20 YEARS LATER: Rodney King (4/30)

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Continuing its coverage and commemoration of the 1992 civil unrest, in an unprecedented conversation, Rodney King joined the Front Page show and hosts Dominique DiPrima and Carl Nelson on Monday, April 30 at KJLH-FM.

BEATING INCIDENT BY LAPD

King, an African-American, gained national attention when amateur cameraman George Holliday captured video of four white Los Angeles police officers clubbing and kicking him. The incident followed a high-speed car chase on March 3, 1991.

The officers — Laurence Powell, Timothy Wind, Theodore Briseno, and Stacey Koon — were charged with criminal offenses, including assault with a deadly weapon. Their trial was originally set to be held in Los Angeles, but defense attorneys successfully argued that a fair trial in L.A. would be impossible because of the publicity.

The trial was moved to Simi Valley, a predominantly white suburb of L.A. The jury was comprised of ten white people, one Hispanic person, and one Asian person, and many people objected to the fact that there were no African Americans on the jury.

ACQUITTAL AND RESULTING RIOTS

The officers’ acquittal in April 1992 triggered riots in South Central, Los Angeles. More than fifty people were killed and more than 2,000 were injured. 9,500 were arrested for rioting, looting, and arson.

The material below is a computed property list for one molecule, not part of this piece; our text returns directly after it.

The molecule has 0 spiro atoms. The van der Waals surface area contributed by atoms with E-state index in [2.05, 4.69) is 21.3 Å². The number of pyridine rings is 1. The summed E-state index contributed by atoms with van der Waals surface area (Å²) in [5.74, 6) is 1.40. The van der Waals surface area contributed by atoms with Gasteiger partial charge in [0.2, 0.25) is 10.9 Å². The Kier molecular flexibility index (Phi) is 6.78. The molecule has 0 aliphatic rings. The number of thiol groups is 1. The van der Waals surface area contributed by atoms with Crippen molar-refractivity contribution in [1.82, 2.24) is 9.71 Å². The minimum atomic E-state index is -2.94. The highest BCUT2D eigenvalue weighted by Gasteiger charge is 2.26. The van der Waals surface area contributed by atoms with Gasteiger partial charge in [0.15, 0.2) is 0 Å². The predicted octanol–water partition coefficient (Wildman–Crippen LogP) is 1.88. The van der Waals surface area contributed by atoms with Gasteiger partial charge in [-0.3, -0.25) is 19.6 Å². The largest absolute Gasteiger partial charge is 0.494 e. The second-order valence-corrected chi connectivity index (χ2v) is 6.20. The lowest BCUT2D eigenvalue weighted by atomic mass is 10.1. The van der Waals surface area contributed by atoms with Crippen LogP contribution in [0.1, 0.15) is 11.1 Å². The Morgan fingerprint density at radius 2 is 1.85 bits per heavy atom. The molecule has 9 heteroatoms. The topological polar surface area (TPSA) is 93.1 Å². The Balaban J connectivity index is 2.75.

The United States Department of Justice filed federal civil rights charges against the four officers, and in August of 1992 two of them were found guilty while the other two were acquitted.

King was eventually awarded $3.8 million in a civil trial for the injuries he sustained.

The riots and police response to it resulted in the resignation of Police Chief Darryl Gates, thought by many minorities to symbolize institutionalized racial intolerance. He was replaced by a black chief, Willie Williams, who introduced several changes suggested by an independent commission that investigated the riots.

Rodney Glen King, born April 2, 1965 in Fort Worth, Texas, has reportedly had several brushes with the law over the years.

In 2004, he pleaded guilty to driving under the influence of the drug PCP after he lost control of his SUV in 2003 and slammed into a power pole in Rialto. And in 2005, he was arrested on suspicion of domestic violence.

BOOK SIGNING

He will be holding a Q & A session, as well as signing his new book, “The Riot Within: My Journey from Rebellion to Redemption” tonight, Monday April 30th, 7pm, at:

Eso Won Bookstore
4327 Degnan Blvd. LA.90008
(323) 290-1048

 

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